However, laws, regulations, resolutions, decisions and other legislative, judicial and administrative documents of government and their official translations, current news, calendars, numerical tables or forms for general use and formulas are excluded from copyright protection.

1.3       Is there a system for registration of copyright and if so what is the effect of registration?

Copyright registration applications can be filed with the Copyright Protection Centre of China (CPCC) and other copyright registration institutions in China.  The cost varies from 100 RMB to 5,000 RMB.

Although copyright registration is not a compulsory requisite for the establishment of copyright ownership, such registration is regarded as prima facie evidence to prove the ownership of copyright, particularly in court actions.

1.4       What is the duration of copyright protection? Does this vary depending on the type of work?

The duration of copyright protection in China is the life of the author plus 50 years, which means the duration is from the day the work is completed to December 31st of the 50th year after the author’s death.

With regard to works of organisation, the duration is from the day the work is completed to December 31st of the 50th year after the work is first published.

However, the author’s moral rights, including rights of attribution, authorship, revision and integrity are protected without a time limit.

1.5       Is there any overlap between copyright and other intellectual property rights such as design rights and database rights?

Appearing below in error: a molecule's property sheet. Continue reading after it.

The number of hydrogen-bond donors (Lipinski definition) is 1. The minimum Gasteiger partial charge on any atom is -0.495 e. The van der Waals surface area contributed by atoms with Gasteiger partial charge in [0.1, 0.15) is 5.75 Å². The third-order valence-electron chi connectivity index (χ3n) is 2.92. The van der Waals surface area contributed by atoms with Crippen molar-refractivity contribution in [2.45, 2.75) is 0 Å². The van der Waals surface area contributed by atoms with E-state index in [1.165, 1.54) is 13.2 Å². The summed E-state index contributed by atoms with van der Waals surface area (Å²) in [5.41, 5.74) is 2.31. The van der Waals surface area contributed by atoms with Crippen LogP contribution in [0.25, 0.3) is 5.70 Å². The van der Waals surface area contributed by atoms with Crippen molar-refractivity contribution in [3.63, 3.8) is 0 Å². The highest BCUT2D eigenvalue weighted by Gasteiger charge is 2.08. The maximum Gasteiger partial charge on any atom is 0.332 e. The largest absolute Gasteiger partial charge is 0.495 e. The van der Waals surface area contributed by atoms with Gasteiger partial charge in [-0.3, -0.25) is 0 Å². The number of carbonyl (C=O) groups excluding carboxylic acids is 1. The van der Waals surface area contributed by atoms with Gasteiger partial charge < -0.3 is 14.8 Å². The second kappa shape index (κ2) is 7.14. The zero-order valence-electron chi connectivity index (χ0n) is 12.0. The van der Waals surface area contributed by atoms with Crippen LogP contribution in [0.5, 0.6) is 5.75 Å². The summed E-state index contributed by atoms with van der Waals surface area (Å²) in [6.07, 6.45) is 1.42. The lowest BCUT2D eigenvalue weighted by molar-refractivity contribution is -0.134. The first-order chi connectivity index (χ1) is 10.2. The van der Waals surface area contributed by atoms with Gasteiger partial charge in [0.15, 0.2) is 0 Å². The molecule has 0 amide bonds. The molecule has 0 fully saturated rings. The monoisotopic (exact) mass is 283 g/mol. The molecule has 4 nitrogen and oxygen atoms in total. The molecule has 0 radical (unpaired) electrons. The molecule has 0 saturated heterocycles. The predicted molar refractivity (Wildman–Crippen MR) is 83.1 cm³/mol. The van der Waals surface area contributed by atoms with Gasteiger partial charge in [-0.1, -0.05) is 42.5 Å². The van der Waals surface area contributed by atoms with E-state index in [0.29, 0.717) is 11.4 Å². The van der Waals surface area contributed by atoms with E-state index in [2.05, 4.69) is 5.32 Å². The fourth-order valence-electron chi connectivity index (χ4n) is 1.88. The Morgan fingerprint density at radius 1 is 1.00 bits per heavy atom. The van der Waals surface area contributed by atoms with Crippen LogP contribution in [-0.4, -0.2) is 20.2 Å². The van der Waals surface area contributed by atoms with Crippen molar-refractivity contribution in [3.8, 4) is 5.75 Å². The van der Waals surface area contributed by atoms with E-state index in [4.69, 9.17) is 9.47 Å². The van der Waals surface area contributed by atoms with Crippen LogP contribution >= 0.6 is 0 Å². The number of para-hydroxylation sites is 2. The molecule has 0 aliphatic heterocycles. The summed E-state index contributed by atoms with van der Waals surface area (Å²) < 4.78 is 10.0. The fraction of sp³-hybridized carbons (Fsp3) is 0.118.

There are overlaps between copyright and other intellectual property rights . For example,logos or sounds (sound marks) can be protectable under both copyright law and trademark law.  The design of a product can be protectable as a design patent under patent law, as a work of applied art under copyright law (where it reaches a certain artistic level) as a three-dimensional mark under trademark law (where the design is distinctive) or as a trade dress under Anti Unfair Competition Law..

1.6       Are there any restrictions on the protection for copyright works which are made by an industrial process?

Theoretically, copies of works made on a large scale by industrial process are protectable under copyright law without legal obstacles.  In practice, industrial products are scarcely protected by copyright law due to its insufficiency in artistic value/level.

However, the following two types of industrial products are regarded as protectable under copyright law.

  • software – software products mostly rely on copyright protection; and
  • works of applied art – the design of functional products are protectable under copyright law if such design satisfies the requirements of artistic level, functionality and originality.

2          Ownership